research appointment at Berkeley Lab since 1996. She
has received multiple research and
teaching awards and is a member of the California Council on Science and Technology and a
member of the National Academies committee on Sustaining Growth in Computing
Performance.

Dr. Rolf Rabenseifner

studied mathematics

and physics at the University of Stuttgart.
Since 1984, he has worked at the High
-
Performance Computing
-
Center Stuttgart (HLRS). He
led the projects DFN
-
RPC, a remote procedure call tool, and MPI
-
GLUE, the first
metacomputing MPI combining different vendo
r's MPIs without losses to full MPI
functionality. In his dissertation, he developed a controlled logical clock as global time for
trace
-
based profiling of parallel and distributed applications. Since 1996, he has been a
member of the MPI
-
2 Forum and since

Dec. 2007 he is in the steering committee of the MPI
-
3 Forum. From January to April 1999, he was an invited researcher at the Center for High
-
Performance Computing at Dresden University of Technology. Currently, he is head of
Parallel Computing
-

Training

and Application Services at HLRS. He is involved in MPI
profiling and benchmarking e.g., in the HPC Challenge Benchmark Suite. In recent projects,
he studied parallel I/O, parallel programming models for clusters of SMP nodes, and
optimization of MPI coll
ective routines. In workshops and summer schools, he teaches
parallel programming models in many universities and labs in Germany.

Sample of national teaching (international teaching, see tutorial list at the end of this document):



R. Rabenseifner: Parall
el Programming Workshop, MPI and OpenMP (Nov. 30
-

Dec. 2,
2009) (JSC, Jülich)



R. Rabenseifner: Introduction to Unified Parallel C (UPC) and Coarray Fortran (CAF)
(Oct. 19, 2009) (HLRS, Stuttgart)



R. Rabenseifner et al.: Parallel Programming Workshop (Oc
t. 12
-
16, 2009)



A. Meister, B. Fischer, R. Rabenseifner: Iterative Linear Solvers and Parallelization
(September 14
-
18, 2009) (LRZ, Garching)



Parallel Programming Workshop, MPI and OpenMP (August 11
-
13, 2009) (CSCS,
Manno)



R. Rabenseifner: Introduction
to Unified Parallel C (UPC) and Coarray Fortran (CAF)
(May 19, 2009) (HLRS, Stuttgart)



A. Meister, B. Fischer, R. Rabenseifner: Iterative Linear Solvers and Parallelization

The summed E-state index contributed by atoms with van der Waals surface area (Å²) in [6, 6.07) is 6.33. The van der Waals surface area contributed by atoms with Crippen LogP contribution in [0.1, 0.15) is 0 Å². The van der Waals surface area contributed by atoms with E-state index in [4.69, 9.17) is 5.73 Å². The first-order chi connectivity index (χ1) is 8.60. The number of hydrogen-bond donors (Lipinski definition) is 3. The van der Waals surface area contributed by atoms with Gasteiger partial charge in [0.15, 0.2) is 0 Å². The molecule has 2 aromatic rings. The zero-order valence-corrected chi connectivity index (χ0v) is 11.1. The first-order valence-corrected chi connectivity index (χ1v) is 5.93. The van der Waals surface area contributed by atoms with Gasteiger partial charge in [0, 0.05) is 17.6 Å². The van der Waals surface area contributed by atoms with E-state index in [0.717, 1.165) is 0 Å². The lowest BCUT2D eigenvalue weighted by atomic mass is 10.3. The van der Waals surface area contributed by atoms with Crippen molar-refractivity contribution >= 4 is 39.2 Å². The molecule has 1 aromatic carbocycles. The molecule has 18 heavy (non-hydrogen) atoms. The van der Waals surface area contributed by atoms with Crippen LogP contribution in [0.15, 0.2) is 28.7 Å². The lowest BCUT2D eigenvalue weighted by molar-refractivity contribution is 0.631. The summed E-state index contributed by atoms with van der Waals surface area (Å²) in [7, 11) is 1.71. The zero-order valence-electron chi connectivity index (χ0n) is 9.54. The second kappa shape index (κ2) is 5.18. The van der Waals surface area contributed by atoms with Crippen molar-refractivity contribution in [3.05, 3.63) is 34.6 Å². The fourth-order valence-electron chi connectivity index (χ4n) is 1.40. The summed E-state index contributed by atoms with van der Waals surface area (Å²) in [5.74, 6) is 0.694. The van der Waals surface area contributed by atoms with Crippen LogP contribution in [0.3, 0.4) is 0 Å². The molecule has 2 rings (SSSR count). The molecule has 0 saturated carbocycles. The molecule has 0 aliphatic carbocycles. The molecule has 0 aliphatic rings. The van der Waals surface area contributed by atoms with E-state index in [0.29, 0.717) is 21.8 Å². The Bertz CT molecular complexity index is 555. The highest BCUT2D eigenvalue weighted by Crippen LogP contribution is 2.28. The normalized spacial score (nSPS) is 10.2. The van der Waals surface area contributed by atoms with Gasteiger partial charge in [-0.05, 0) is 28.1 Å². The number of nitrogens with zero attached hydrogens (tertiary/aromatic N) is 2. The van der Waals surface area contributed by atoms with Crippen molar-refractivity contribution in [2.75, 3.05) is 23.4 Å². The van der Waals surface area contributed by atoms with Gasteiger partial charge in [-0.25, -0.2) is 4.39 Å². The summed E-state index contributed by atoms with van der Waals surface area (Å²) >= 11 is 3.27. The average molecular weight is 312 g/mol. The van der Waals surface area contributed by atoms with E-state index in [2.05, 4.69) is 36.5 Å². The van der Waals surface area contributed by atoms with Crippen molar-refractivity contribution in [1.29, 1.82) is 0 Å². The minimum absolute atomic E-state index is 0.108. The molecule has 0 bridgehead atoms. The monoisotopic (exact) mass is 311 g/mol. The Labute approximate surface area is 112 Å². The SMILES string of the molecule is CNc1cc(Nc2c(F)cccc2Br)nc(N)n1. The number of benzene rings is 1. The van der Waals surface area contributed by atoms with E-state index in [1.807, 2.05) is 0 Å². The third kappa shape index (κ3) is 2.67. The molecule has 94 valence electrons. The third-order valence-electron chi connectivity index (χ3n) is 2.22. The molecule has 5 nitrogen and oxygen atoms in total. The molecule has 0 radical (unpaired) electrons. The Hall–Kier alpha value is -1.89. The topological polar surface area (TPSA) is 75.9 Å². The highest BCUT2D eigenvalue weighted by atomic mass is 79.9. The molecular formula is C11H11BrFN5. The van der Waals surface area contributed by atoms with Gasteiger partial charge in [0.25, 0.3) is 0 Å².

(March 2
-
6, 2009) (HLRS, Stuttgart)



R. Rabenseifner et al.: Parallel Programming
Workshop, MPI, OpenMP, and Tools
(February 16
-
19, 2009) (ZIH, Dresden)



R. Rabenseifner: Parallel Programming Workshop, MPI and OpenMP (January 26
-
28,
2009) (RZ TUHH, Hamburg)


Further courses in 2010 and in previous years:

http://www.hlrs.de/organization/sos/par/services/training/course
-
list/


The list o
f publications can be found at
https://fs.hlrs.de//projects/rabenseifner/publ/

Dr. Reinhold Bader

studied physics
and mathematics at the

Ludwigs
-
Maximilians
University in Munich, completing his studies with a PhD in theoretical solid state physics in
1998. Since the beginning of 1999, he has worked at Leibniz Supercomputing Centre (LRZ)
as a member of the scientific s
taff, being involved in HPC user support, procurements of new
systems, benchmarking of prototypes in the context of the PRACE project, courses for
parallel programming, and configuration management for the HPC systems deployed at LRZ.
As a member of the Ge
rman delegation to WG5, the international Fortran Standards
Committee, he also takes part in the discussions on further development of the Fortran
language. He has published a number of contributions to ACMs Fortran Forum and is
responsible for development

and maintenance of the Fortran interface to the GNU Scientific
Library.

Sample of national teaching:



LRZ Munich / RRZE Erlangen 2001
-
2010 (5 days)
-

G. Hager, R. Bader et al: Parallel
Programming and Optimization on High Performance Systems



LRZ Munich (20
09) (5 days)
-

R. Bader: Advanced Fortran topics
-

object
-
oriented
programming, design patterns, coarrays and C interoperability



LRZ Munich (2010) (1 day)
-

A. Block and R. Bader: PGAS programming with coarray
Fortran and UPC

Dr. David Eder

is a computati
onal physicist and group leader at the Lawrence Livermore